Alongside Night was published on the eve of this grotesque slide of America into world empire. What dominated most of our minds in 1979 was domestic economics: chiefly inflation, interest rates, effect of abandoning the gold standard—and, yes, what that boded for massive civil liberties infringements by the rapidly growing federal Leviathan. The book projects an American society perhaps a decade down the road, where the American national security state tracks (and attacks one way or another) those who disagree with state policies… yes, like what our 2016 federal government does now for whom it defines as domestic terrorists: “Constitutionalists, libertarians, Free Staters, truthers, 2d Amendment advocates,” Nullificationists, and so on.
And it’s a fine romp with a freedom message of the agorist flavor. ‘Son of Martin,’ Elliot Vreeland, gets a special message from his sister by way of his prep school authorities that leads to complications. Elliot returns to the family’s posh NYC apartment, where he learns that Dad has immediate plans for the family to fly the coop—rather than stick around and be scarfed up by the authorities (for Dr. Vreeland’s politically incorrect economic policy suggestions). Ell goes out on a brief errand, returning to find that his father, mother, and sister have gone. Were they kidnapped?
This launches the excitement, as young Elliot runs into characters savory and unsavory, the former including one hot-and-not-shy babe named Lorimer. They have both found themselves in a sophisticated underground enclave run by the Revolutionary Agorist Cadre, which has taken the ‘Laissez Faire’ greeting they all use to a higher level: instead of merely hanging on to survive freely in the interstices of coercive-government-dominated society, these RACkers practice focused nonviolent resistance against the establishment —to speed its demise.
That presents conflict—states do not like to be explicitly ‘demised’—, hence dramatic potential for confrontation, especially as the plot moves along with Elliot and his new entourage seeking to locate and/or rescue Dad, Mom, and Sis. It’s a highly satisfying action story combined with plenty of food for thought, the culminating issue being “can an established coercive state be modified as Jefferson wrote, not ‘to be destructive to the rights of life, liberty, or property’ or is it time for humanity to move on and leave states as such in the dustbin of history?”. Fade to audience. What do you think?
In light of the monster globalist-state ravenously devouring our substances, today, how can the question Alongside Night poses be anymore timely? It’s a good humanitarian read that will open your mind, as well as, less so, your heart… which nonetheless will beat rapidly for the good guys in their hours o’ need and, ultimately, resolution. Good summer fun. Take it to the beach, share it with someone you love or, better yet, your liberal and conservative stick-in-the-muds.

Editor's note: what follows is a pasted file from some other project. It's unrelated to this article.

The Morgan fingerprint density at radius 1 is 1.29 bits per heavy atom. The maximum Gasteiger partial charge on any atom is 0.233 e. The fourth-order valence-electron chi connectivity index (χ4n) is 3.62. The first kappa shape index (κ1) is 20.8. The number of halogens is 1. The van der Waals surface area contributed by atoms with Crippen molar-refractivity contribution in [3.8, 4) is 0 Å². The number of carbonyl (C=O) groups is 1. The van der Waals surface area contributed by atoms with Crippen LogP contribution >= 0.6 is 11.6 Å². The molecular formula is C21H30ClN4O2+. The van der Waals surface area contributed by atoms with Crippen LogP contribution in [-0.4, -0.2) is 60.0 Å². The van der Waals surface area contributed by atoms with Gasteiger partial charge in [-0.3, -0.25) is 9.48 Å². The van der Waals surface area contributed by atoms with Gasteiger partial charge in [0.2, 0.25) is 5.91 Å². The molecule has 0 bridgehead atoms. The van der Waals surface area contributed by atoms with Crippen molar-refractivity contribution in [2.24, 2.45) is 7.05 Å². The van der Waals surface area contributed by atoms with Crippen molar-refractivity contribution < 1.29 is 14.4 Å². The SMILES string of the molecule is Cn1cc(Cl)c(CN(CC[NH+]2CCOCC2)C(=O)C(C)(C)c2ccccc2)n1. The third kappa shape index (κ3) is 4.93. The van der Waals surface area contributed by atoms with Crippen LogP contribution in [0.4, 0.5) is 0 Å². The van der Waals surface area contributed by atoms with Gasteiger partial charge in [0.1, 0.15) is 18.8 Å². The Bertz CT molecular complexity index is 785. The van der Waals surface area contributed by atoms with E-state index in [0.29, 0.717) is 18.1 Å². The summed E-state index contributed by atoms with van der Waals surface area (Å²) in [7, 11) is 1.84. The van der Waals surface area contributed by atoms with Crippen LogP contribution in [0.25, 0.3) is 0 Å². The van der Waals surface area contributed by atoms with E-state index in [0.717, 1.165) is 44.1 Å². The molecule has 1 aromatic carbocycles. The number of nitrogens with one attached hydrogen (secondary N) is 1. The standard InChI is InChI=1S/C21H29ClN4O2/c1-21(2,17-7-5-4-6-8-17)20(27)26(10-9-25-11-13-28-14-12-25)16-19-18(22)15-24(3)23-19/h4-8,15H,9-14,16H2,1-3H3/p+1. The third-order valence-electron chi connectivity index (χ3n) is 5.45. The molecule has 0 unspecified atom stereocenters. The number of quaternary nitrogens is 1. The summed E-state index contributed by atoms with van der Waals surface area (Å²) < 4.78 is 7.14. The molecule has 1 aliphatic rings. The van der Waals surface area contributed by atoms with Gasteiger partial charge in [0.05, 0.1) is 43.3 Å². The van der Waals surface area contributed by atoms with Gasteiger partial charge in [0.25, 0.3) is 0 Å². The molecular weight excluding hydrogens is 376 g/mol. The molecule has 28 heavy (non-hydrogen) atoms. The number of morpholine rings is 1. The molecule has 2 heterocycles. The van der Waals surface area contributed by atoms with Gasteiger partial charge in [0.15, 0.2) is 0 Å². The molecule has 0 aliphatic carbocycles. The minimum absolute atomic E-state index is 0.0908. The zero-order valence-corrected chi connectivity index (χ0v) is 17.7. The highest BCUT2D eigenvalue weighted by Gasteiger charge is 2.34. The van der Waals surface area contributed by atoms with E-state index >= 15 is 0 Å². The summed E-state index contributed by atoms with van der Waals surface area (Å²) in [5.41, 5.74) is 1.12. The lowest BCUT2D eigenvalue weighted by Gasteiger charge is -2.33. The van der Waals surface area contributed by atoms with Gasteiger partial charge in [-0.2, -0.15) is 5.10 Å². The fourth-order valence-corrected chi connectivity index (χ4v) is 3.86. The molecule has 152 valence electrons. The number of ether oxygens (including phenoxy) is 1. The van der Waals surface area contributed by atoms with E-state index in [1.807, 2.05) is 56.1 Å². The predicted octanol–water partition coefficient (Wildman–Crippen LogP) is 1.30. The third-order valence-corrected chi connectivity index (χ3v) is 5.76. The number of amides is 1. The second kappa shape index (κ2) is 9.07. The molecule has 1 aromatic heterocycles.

Some personal notes:
Schulman has a knack for phrasings and names: Keynesian Kops, the now dated TANSTAAFL (there ain’t no such thing as a free lunch), First Anarchist Bank and Trust Company (AnarchoBank for short), NoState Insurance, Contraband Exchange, several others will bring a smile of remembrance or recognition. As with Smith’s The Probability Broach, let’s just say AN‘s love and sex passages won’t send you to the poet’s dictionary. [You had to be there; many of us suffered a heady surplus of Randian idealism when it came to relationships and the rites surrounding the horizontal mambo. A more down-to-earth view of such matters, even approaching crudeness, balanced things out.]
 Agorism comes from the Greek word agora, meaning open market. Its incarnation as a libertarian political movement has connotations of ‘countereconomics’ (in the sense of alternative: people defying the existing coercive mainstream economy by creating their own economy free from coercion or aggression—the black market as THE market). Also, accomplishing political ends via peaceful revolution—noncompliance or denial of consent to the coercive establishment.
 In the early libertarian movement, which largely came from Goldwater conservatism and Randian individualism, the ‘State of Israel’ (strangely, in retrospect) held a sort of sacred cow status—a microcosm of the feeling in the general American culture. AN has a few references that are clearly ‘pro-Israel,’ such as the parents of one of Elliot’s friends being gunned down by ‘Palestinian guerillas,’ and one of the helping characters having ‘fought for the Irgun in the founding of Israel.’ Many libertarians, myself included (and perhaps even Mr. Schulman, himself), have done some serious revisionist thinking on the virtue/legitimacy of the Israeli state and political Zionism, so may wince at such references. But artistically they’re trifles… understood in the context of the times.